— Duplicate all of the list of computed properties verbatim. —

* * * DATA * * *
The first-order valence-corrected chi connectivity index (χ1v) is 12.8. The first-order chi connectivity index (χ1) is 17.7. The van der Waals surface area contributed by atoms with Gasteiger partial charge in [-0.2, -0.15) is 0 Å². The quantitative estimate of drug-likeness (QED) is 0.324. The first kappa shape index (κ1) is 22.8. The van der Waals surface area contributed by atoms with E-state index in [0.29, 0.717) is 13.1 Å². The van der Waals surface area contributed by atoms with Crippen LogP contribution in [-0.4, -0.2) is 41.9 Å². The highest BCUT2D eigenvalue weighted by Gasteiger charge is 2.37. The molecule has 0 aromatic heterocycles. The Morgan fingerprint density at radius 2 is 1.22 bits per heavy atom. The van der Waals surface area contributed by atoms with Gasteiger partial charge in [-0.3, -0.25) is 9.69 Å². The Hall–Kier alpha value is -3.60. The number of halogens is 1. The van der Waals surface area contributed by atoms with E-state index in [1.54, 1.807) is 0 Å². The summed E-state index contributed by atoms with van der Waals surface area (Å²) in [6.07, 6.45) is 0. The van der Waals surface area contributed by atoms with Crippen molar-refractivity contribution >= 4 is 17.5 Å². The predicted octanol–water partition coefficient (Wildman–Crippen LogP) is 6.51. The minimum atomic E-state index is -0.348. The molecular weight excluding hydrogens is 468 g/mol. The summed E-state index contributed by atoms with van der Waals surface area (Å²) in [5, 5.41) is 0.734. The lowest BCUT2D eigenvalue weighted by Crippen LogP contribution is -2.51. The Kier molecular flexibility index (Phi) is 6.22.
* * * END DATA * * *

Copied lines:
The first-order valence-corrected chi connectivity index (χ1v) is 12.8. The first-order chi connectivity index (χ1) is 17.7. The van der Waals surface area contributed by atoms with Gasteiger partial charge in [-0.2, -0.15) is 0 Å². The quantitative estimate of drug-likeness (QED) is 0.324. The first kappa shape index (κ1) is 22.8. The van der Waals surface area contributed by atoms with E-state index in [0.29, 0.717) is 13.1 Å². The van der Waals surface area contributed by atoms with Crippen LogP contribution in [-0.4, -0.2) is 41.9 Å². The highest BCUT2D eigenvalue weighted by Gasteiger charge is 2.37. The molecule has 0 aromatic heterocycles. The Morgan fingerprint density at radius 2 is 1.22 bits per heavy atom. The van der Waals surface area contributed by atoms with Gasteiger partial charge in [-0.3, -0.25) is 9.69 Å². The Hall–Kier alpha value is -3.60. The number of halogens is 1. The van der Waals surface area contributed by atoms with E-state index in [1.54, 1.807) is 0 Å². The summed E-state index contributed by atoms with van der Waals surface area (Å²) in [6.07, 6.45) is 0. The van der Waals surface area contributed by atoms with Crippen molar-refractivity contribution >= 4 is 17.5 Å². The predicted octanol–water partition coefficient (Wildman–Crippen LogP) is 6.51. The minimum atomic E-state index is -0.348. The molecular weight excluding hydrogens is 468 g/mol. The summed E-state index contributed by atoms with van der Waals surface area (Å²) in [5, 5.41) is 0.734. The lowest BCUT2D eigenvalue weighted by Crippen LogP contribution is -2.51. The Kier molecular flexibility index (Phi) is 6.22.